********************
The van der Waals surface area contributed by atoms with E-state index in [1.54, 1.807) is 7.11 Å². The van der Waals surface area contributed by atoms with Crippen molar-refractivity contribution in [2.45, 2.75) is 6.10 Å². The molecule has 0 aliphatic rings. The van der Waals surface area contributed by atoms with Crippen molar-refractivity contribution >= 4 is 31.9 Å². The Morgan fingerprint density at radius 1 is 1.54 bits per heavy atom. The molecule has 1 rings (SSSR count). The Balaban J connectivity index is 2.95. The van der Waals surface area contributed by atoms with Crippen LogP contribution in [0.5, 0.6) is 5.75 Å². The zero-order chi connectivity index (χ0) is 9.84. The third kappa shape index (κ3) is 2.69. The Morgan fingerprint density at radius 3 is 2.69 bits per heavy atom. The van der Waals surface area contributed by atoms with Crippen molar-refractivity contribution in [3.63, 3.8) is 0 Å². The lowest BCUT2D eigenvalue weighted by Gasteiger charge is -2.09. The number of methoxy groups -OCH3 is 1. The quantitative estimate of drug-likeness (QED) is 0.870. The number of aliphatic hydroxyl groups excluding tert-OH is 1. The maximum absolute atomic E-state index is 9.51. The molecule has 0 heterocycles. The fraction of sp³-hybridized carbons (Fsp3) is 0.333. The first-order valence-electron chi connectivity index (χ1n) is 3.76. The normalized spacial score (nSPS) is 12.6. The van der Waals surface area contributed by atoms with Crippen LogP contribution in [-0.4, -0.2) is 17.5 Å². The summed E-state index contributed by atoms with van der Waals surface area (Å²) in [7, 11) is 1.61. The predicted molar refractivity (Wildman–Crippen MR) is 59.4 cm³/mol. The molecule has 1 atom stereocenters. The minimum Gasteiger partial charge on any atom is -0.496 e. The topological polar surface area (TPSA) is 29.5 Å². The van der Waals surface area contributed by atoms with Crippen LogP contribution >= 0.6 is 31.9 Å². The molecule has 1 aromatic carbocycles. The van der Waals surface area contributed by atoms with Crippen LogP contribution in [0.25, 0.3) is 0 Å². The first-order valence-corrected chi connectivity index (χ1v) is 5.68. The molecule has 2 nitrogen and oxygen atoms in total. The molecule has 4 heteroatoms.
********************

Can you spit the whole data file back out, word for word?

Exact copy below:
The van der Waals surface area contributed by atoms with E-state index in [1.54, 1.807) is 7.11 Å². The van der Waals surface area contributed by atoms with Crippen molar-refractivity contribution in [2.45, 2.75) is 6.10 Å². The molecule has 0 aliphatic rings. The van der Waals surface area contributed by atoms with Crippen molar-refractivity contribution >= 4 is 31.9 Å². The Morgan fingerprint density at radius 1 is 1.54 bits per heavy atom. The molecule has 1 rings (SSSR count). The Balaban J connectivity index is 2.95. The van der Waals surface area contributed by atoms with Crippen LogP contribution in [0.5, 0.6) is 5.75 Å². The zero-order chi connectivity index (χ0) is 9.84. The third kappa shape index (κ3) is 2.69. The Morgan fingerprint density at radius 3 is 2.69 bits per heavy atom. The van der Waals surface area contributed by atoms with Crippen molar-refractivity contribution in [3.63, 3.8) is 0 Å². The lowest BCUT2D eigenvalue weighted by Gasteiger charge is -2.09. The number of methoxy groups -OCH3 is 1. The quantitative estimate of drug-likeness (QED) is 0.870. The number of aliphatic hydroxyl groups excluding tert-OH is 1. The maximum absolute atomic E-state index is 9.51. The molecule has 0 heterocycles. The fraction of sp³-hybridized carbons (Fsp3) is 0.333. The first-order valence-electron chi connectivity index (χ1n) is 3.76. The normalized spacial score (nSPS) is 12.6. The van der Waals surface area contributed by atoms with Crippen LogP contribution in [-0.4, -0.2) is 17.5 Å². The summed E-state index contributed by atoms with van der Waals surface area (Å²) in [7, 11) is 1.61. The predicted molar refractivity (Wildman–Crippen MR) is 59.4 cm³/mol. The molecule has 1 atom stereocenters. The minimum Gasteiger partial charge on any atom is -0.496 e. The topological polar surface area (TPSA) is 29.5 Å². The van der Waals surface area contributed by atoms with Crippen LogP contribution >= 0.6 is 31.9 Å². The molecule has 1 aromatic carbocycles. The van der Waals surface area contributed by atoms with Crippen LogP contribution in [0.25, 0.3) is 0 Å². The first-order valence-corrected chi connectivity index (χ1v) is 5.68. The molecule has 2 nitrogen and oxygen atoms in total. The molecule has 4 heteroatoms.